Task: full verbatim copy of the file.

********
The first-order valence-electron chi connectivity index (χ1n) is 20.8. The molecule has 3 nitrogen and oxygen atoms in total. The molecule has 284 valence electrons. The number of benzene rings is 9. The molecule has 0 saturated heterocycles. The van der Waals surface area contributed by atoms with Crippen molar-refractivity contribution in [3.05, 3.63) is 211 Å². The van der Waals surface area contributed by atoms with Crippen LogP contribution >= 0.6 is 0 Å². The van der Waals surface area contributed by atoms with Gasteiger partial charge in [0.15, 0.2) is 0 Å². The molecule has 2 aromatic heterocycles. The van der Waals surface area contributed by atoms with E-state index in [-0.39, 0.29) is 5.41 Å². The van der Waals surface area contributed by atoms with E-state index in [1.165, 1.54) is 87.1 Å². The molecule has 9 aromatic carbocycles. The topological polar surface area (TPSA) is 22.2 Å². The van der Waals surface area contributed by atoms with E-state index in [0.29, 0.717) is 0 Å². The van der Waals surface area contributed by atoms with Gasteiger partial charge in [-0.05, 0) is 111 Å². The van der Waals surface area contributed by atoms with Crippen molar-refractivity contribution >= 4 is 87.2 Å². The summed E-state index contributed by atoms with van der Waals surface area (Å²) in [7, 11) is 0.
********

The first-order valence-electron chi connectivity index (χ1n) is 20.8. The molecule has 3 nitrogen and oxygen atoms in total. The molecule has 284 valence electrons. The number of benzene rings is 9. The molecule has 0 saturated heterocycles. The van der Waals surface area contributed by atoms with Crippen molar-refractivity contribution in [3.05, 3.63) is 211 Å². The van der Waals surface area contributed by atoms with Crippen LogP contribution >= 0.6 is 0 Å². The van der Waals surface area contributed by atoms with Gasteiger partial charge in [0.15, 0.2) is 0 Å². The molecule has 2 aromatic heterocycles. The van der Waals surface area contributed by atoms with E-state index in [-0.39, 0.29) is 5.41 Å². The van der Waals surface area contributed by atoms with E-state index in [1.165, 1.54) is 87.1 Å². The molecule has 9 aromatic carbocycles. The topological polar surface area (TPSA) is 22.2 Å². The van der Waals surface area contributed by atoms with E-state index in [0.29, 0.717) is 0 Å². The van der Waals surface area contributed by atoms with Gasteiger partial charge in [-0.05, 0) is 111 Å². The van der Waals surface area contributed by atoms with Crippen molar-refractivity contribution >= 4 is 87.2 Å². The summed E-state index contributed by atoms with van der Waals surface area (Å²) in [7, 11) is 0.